Submission from a previous writing prompt:
SweetSarcasm shared this take on “London Bridge” for the “Twist a Nursery Rhyme” prompt. Thanks, SweetSarcasm!
This month, we’ll focus on conflict. And I don’t mean a big ol’ fight to the death between characters.
This prompt is inspired by an exercise from a class on conflict I took last month.
Conflict is essential to any story.
The character has to want something. And she has to be blocked somehow from getting it right away.
I really love sweet romance stories. They make me super happy and warm and fuzzy and all that yummy stuff. Last year, I read a fanfiction story that featured my favorite characters and I fell in love with it. Completely, obsessively in love with it.
After a while, though, I began to lose interest. There was no conflict. The characters weren’t struggling to gain anything.
I ended up not reading the last 1/3 or so of the story, and it had started out as one of my favorite fan fiction story ever.
For this prompt, we’re going to focus on conflict between three characters either in a single scene or a short story.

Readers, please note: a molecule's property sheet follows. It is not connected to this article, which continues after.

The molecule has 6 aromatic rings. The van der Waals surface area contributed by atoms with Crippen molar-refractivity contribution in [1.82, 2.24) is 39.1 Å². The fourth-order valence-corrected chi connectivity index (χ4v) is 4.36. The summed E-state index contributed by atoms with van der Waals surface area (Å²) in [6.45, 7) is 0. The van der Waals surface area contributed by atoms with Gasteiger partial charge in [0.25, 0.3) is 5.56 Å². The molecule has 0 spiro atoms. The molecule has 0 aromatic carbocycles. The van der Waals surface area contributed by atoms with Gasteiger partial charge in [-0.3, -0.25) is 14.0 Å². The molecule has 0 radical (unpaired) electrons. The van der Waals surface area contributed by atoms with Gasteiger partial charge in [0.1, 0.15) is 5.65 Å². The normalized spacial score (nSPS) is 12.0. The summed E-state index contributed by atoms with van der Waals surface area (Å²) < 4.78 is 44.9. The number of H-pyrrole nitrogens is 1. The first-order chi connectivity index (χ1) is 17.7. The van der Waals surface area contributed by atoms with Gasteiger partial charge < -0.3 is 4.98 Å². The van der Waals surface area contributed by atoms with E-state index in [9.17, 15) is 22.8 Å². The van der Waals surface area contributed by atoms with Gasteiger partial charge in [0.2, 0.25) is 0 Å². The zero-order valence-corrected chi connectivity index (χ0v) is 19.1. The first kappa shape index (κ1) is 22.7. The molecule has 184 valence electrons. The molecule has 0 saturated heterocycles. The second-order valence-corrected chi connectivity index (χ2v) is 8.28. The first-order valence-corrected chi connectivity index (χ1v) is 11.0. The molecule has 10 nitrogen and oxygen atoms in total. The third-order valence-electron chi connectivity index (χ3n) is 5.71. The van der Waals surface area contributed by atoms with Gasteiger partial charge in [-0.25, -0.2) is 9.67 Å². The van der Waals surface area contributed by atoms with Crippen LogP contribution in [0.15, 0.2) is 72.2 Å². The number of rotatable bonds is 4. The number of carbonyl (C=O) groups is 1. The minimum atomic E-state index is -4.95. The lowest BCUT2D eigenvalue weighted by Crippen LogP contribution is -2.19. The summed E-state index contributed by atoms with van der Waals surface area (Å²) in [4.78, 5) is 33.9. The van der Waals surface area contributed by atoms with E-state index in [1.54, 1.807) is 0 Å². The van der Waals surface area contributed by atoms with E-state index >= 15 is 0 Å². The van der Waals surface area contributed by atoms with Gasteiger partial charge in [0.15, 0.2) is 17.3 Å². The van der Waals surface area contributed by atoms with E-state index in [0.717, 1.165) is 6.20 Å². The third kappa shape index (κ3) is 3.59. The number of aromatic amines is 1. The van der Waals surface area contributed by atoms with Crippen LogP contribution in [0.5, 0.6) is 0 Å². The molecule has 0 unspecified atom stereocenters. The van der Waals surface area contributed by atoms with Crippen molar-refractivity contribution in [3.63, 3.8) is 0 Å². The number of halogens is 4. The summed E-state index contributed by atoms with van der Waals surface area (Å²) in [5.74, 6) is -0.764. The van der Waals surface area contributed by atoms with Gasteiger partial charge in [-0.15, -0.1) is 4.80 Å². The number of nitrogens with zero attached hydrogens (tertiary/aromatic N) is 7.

First, generate a random character here to be your protagonist: http://selfpublishingteam.com/chargen/ya/
Decide on a goal for your protagonist.
Now create an antagonist whose goal is opposition to the protagonist’s goal.
The antagonist could be a big bad villain. Or he could simply be another student in the school. Or a parent or teacher. The antagonist is the character who gets in the most way of your character reaching his goal.
Your third character is your protagonist’s best friend or sidekick or ally. He wants the same goal as the protagonist or wants to help the protagonist achieve his goal. However, he has a different idea or plan as to how to go about it.
As you can see, each of the three characters are, in some way, in conflict with both of the other characters.
Write a single scene or a short story showing us your protagonist attempting to reach his goal, and the conflict that ensues between the three characters. Whether your protagonist succeeds in reaching his goal is up to you.
What do you think about our writing prompts feature? Do you have any suggestions for future topics? Do you prefer open-ended prompts or specific ones?